132 minutes, PG-13 for building crushing action, bloodshed, mega-death.
Fair Value Rating of this Film: $22.00 for people who somehow don’t like big robots or dinosaurs. $42.00 for those who do. This is without question the best summer movie for boys aged 6-14 years of age. It’s also one of the best summer blockbusters of 2013.
Do you like robots fighting dinosaurs?
That is the only question you need to ask in regards to Guillermo Del Toro’s Pacific Rim.
If your answer to this question is no: By all means, resume your bookshelf organizing or fantasy football league.
If your answer to this question is yes:
This film is like a really over-wrought ice cream sundae. It’s delightful and quite the sugar buzz, but you may feel embarrassed to be seen enjoying it in public.
Synopsis: Giant alien dinosaurs come out of a dimensional rift to fuck shit up. Mankind builds giant robots to fuck alien dinosaurs up. Giant robots fight giant alien dinosaurs. This isn’t Gosford Park, people.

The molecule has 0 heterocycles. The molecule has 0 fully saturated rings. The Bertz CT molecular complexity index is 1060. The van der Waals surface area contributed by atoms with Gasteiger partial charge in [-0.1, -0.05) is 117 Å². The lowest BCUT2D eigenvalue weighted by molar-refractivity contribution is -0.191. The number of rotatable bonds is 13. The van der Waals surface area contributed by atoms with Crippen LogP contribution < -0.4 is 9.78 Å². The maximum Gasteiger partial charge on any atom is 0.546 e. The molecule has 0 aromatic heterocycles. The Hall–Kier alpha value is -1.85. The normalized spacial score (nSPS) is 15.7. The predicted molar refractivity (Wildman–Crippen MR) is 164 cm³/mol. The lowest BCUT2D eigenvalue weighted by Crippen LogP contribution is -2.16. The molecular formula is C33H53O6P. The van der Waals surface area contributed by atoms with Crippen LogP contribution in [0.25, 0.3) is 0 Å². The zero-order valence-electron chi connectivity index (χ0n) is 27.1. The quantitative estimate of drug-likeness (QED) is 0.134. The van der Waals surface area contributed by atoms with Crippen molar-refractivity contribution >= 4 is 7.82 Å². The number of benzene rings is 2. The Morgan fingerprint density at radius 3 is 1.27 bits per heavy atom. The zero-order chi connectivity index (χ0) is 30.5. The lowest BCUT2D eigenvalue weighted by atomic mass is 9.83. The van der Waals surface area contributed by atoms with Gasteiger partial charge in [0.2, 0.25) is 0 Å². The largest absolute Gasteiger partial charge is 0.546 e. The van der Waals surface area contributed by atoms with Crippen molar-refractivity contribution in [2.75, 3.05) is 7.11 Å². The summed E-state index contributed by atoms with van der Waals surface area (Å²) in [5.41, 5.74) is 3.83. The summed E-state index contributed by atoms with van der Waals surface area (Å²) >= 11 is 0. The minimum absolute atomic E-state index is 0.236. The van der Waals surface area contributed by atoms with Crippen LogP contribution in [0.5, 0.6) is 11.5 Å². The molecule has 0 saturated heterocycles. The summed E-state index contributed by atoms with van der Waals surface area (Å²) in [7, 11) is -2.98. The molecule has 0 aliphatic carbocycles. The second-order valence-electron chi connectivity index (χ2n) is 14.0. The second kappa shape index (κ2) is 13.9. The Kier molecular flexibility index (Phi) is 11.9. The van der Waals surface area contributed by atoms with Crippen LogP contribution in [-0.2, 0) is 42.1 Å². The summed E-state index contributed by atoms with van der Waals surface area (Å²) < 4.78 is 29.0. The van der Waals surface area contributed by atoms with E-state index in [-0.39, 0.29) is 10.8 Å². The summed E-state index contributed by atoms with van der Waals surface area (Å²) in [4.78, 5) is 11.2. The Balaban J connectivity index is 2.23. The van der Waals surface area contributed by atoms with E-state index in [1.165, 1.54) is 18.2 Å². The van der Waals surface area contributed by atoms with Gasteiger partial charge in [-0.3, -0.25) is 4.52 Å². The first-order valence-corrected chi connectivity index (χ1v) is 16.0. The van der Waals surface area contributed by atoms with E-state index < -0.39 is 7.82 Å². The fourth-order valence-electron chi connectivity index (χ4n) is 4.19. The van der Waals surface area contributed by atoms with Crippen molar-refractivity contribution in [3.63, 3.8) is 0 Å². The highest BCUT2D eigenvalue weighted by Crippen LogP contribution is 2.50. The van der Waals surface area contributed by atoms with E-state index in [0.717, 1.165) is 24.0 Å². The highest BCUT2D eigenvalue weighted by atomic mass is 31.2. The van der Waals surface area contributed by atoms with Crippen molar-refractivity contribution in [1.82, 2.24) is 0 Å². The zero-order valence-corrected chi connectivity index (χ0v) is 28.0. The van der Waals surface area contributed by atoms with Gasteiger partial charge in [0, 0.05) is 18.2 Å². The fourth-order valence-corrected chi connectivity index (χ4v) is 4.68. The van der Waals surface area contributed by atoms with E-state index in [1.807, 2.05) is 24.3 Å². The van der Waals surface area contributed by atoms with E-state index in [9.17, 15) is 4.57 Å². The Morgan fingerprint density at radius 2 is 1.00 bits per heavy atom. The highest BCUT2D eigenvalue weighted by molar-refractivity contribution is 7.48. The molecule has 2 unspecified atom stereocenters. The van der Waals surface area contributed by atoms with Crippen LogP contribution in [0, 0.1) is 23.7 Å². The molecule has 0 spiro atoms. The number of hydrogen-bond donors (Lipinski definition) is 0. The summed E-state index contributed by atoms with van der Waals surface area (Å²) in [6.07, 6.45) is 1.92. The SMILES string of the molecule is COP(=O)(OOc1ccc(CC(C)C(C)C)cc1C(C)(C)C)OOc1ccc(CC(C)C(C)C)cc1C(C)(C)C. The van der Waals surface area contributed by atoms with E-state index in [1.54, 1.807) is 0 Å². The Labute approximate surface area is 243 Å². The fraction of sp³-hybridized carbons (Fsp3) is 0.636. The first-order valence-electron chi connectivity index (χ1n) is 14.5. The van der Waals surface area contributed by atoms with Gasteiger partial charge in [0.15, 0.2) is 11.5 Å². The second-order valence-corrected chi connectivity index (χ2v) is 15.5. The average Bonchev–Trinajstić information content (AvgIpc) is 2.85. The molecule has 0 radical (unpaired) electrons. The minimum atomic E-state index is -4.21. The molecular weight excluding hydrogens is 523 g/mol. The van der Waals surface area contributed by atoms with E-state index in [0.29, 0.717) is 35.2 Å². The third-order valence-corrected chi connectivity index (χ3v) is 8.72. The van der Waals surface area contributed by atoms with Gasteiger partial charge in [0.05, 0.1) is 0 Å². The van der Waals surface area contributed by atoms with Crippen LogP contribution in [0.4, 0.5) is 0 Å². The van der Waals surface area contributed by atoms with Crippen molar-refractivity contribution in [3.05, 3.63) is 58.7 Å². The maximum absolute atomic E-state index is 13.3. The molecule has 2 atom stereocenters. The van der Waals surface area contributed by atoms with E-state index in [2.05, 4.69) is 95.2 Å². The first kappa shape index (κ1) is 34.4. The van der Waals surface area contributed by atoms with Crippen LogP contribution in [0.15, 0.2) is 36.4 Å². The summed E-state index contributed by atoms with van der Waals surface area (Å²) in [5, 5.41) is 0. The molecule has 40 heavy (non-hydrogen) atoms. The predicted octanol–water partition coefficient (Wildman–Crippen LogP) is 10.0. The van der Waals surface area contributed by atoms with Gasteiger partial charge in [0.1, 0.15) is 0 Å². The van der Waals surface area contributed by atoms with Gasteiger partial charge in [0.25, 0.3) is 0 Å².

Best One Liner:
“Wait, we should check this guy for a pulse.”
(character proceeds to unload an entire clip of plasma cannon until the body explodes)
“No pulse. Let’s go.”
Review at Length:
This is a film that I’ve been waiting 34 years to see.
I am too biased to fairly assess this film. I’m a lifelong, diehard monstrologist, and I’m also very keen on the subject of mecha. †That makes me simultaneously the best person to review this film, due to my body of knowledge, but also the worst person to review this film, because this film pushes every button I have.